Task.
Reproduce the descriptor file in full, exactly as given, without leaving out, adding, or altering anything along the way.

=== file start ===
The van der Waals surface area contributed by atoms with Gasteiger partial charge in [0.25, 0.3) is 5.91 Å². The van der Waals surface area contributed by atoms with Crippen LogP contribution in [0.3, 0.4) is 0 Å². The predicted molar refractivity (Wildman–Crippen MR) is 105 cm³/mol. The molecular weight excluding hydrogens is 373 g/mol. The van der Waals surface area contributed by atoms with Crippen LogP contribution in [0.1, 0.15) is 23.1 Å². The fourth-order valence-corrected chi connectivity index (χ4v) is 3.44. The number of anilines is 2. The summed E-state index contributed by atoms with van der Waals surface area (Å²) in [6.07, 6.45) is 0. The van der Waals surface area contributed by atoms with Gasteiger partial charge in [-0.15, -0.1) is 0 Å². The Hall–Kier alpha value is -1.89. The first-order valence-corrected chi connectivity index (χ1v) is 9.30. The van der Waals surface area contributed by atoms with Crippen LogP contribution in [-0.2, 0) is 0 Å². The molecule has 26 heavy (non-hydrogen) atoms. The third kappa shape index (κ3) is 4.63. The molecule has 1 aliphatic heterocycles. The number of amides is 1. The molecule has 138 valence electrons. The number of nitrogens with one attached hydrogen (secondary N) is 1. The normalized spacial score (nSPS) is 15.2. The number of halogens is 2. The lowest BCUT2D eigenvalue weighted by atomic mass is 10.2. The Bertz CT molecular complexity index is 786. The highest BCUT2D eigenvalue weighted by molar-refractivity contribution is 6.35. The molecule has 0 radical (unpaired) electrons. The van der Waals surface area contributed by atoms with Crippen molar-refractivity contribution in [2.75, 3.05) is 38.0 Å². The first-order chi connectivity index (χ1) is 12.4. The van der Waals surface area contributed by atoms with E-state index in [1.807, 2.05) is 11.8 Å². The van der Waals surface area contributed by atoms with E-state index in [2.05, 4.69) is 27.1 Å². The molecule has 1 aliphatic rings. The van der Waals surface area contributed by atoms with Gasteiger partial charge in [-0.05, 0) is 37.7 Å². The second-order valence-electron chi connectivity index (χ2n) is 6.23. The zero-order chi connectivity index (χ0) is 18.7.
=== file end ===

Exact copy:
The van der Waals surface area contributed by atoms with Gasteiger partial charge in [0.25, 0.3) is 5.91 Å². The van der Waals surface area contributed by atoms with Crippen LogP contribution in [0.3, 0.4) is 0 Å². The predicted molar refractivity (Wildman–Crippen MR) is 105 cm³/mol. The molecular weight excluding hydrogens is 373 g/mol. The van der Waals surface area contributed by atoms with Crippen LogP contribution in [0.1, 0.15) is 23.1 Å². The fourth-order valence-corrected chi connectivity index (χ4v) is 3.44. The number of anilines is 2. The summed E-state index contributed by atoms with van der Waals surface area (Å²) in [6.07, 6.45) is 0. The van der Waals surface area contributed by atoms with Gasteiger partial charge in [-0.15, -0.1) is 0 Å². The Hall–Kier alpha value is -1.89. The first-order valence-corrected chi connectivity index (χ1v) is 9.30. The van der Waals surface area contributed by atoms with Crippen LogP contribution in [-0.2, 0) is 0 Å². The molecule has 26 heavy (non-hydrogen) atoms. The third kappa shape index (κ3) is 4.63. The molecule has 1 aliphatic heterocycles. The number of amides is 1. The molecule has 138 valence electrons. The number of nitrogens with one attached hydrogen (secondary N) is 1. The normalized spacial score (nSPS) is 15.2. The number of halogens is 2. The lowest BCUT2D eigenvalue weighted by atomic mass is 10.2. The Bertz CT molecular complexity index is 786. The highest BCUT2D eigenvalue weighted by molar-refractivity contribution is 6.35. The molecule has 0 radical (unpaired) electrons. The van der Waals surface area contributed by atoms with Crippen molar-refractivity contribution in [2.75, 3.05) is 38.0 Å². The first-order chi connectivity index (χ1) is 12.4. The van der Waals surface area contributed by atoms with E-state index in [1.807, 2.05) is 11.8 Å². The van der Waals surface area contributed by atoms with E-state index in [2.05, 4.69) is 27.1 Å². The molecule has 1 aliphatic rings. The van der Waals surface area contributed by atoms with Gasteiger partial charge in [-0.05, 0) is 37.7 Å². The second-order valence-electron chi connectivity index (χ2n) is 6.23. The zero-order chi connectivity index (χ0) is 18.7.